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Ubuntu: Snapcraft, Bug, Newsletter Issue 535 and Minimal Ubuntu

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Ubuntu
  • New business models on their way for IoT hardware [Ed: by Jamie Bennett, VP of Engineering, IoT & Devices at Canonical]

    Snaps are containerised software packages easily managed through Snapcraft, a platform for building and publishing applications to an audience of millions of Linux users. Snapcraft enables authors to push software updates that install automatically and roll back in the event of failure. The likelihood of an errant update breaking a device or degrading the end user experience is, as a result, greatly reduced. If a security vulnerability is discovered in the libraries used by an application, the app publisher is notified so the app can be rebuilt quickly with the supplied fix and pushed out.

    As application packages bundle their runtime dependencies, they work without modification on all major Linux distributions as well as being tamper-proof and easily confined. A snap cannot modify or be modified by another app, and access to the system beyond its confinement must be explicitly granted. Precision definition, therefore, brings simpler documentation for installing and managing applications. Taking into account the automatic updates, which eliminate a long tail of releases, applications perform more intuitively for both the publisher and end-user.

    Snapcraft also gives managers the tools to organise releases into different release grades, or channels. One set of tools can be used to push app updates from automatic CI builds, to QA, beta testers, and finally all users. It visualises updates as they flow through these channels and helps developers track user base growth and retention. In short, they can simplify a developer’s route, and that of their company’s, to engaging with a vast number of Linux users. Streamlining a route to market not only maximises developer worth, it also opens up new revenue drivers in the process.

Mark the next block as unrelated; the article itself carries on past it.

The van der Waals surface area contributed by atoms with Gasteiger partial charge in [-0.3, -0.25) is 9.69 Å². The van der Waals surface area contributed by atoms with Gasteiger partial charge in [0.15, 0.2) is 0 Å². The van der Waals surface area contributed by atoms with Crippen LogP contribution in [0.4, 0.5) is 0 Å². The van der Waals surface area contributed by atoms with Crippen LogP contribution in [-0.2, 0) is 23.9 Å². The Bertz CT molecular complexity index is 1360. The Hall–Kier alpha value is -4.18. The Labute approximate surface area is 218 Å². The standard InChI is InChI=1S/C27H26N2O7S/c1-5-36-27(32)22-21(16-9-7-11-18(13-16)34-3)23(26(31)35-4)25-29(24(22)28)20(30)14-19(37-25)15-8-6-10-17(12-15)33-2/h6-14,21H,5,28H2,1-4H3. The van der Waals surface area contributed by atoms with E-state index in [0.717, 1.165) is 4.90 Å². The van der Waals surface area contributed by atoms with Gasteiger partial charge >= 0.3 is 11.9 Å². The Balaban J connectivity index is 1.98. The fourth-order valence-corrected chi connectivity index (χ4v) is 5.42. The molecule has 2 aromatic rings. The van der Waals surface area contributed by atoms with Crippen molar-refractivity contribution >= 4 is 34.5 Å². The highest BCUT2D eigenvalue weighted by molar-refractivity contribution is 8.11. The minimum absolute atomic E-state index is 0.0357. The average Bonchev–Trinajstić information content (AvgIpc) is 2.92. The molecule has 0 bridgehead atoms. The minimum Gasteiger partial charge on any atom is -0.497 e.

• Ubuntu bug allows anyone with physical access to bypass your lock screen

    A bug filed on Ubuntu Launchpad in the middle of June has just been made public. The bug in question appears to allow anyone with physical access to the computer bypass the lock screen by just removing the hard drive. The bug was tested on Ubuntu 16.04.4 and it’s unclear whether it affects other versions of Ubuntu or other distributions but there’s an almost certain chance it affects other distributions based on Ubuntu 16.04, such as Linux Mint 18.

  • Ubuntu Weekly Newsletter Issue 535

    Welcome to the Ubuntu Weekly Newsletter, Issue 535 for the week of July 1 – 7, 2018. The full version of this issue is available here.

  • ​Minimal Ubuntu for containers and clouds

    By default, Linux comes with a lot of extras. Usually, that's a good thing. But, sometimes you want just the bare necessities of Linux life for your server, containers, and clouds. That's where Canonical's latest Ubuntu release, Minimal Ubuntu, comes in.

    When Canonical says "Minimal", they mean minimal. Weighing in at a mere 29MB for the Ubuntu 18.04 Docker image, Minimal Ubuntu could fit on a CD with hundreds of Megabytes to spare.

    This is far from the first time Canonical has offered a small-footprint Ubuntu. The minimal Ubuntu ISO image, about 40 MB, is meant for people who download packages from online archives at installation time.

  • Minimal Ubuntu, on public clouds and Docker Hub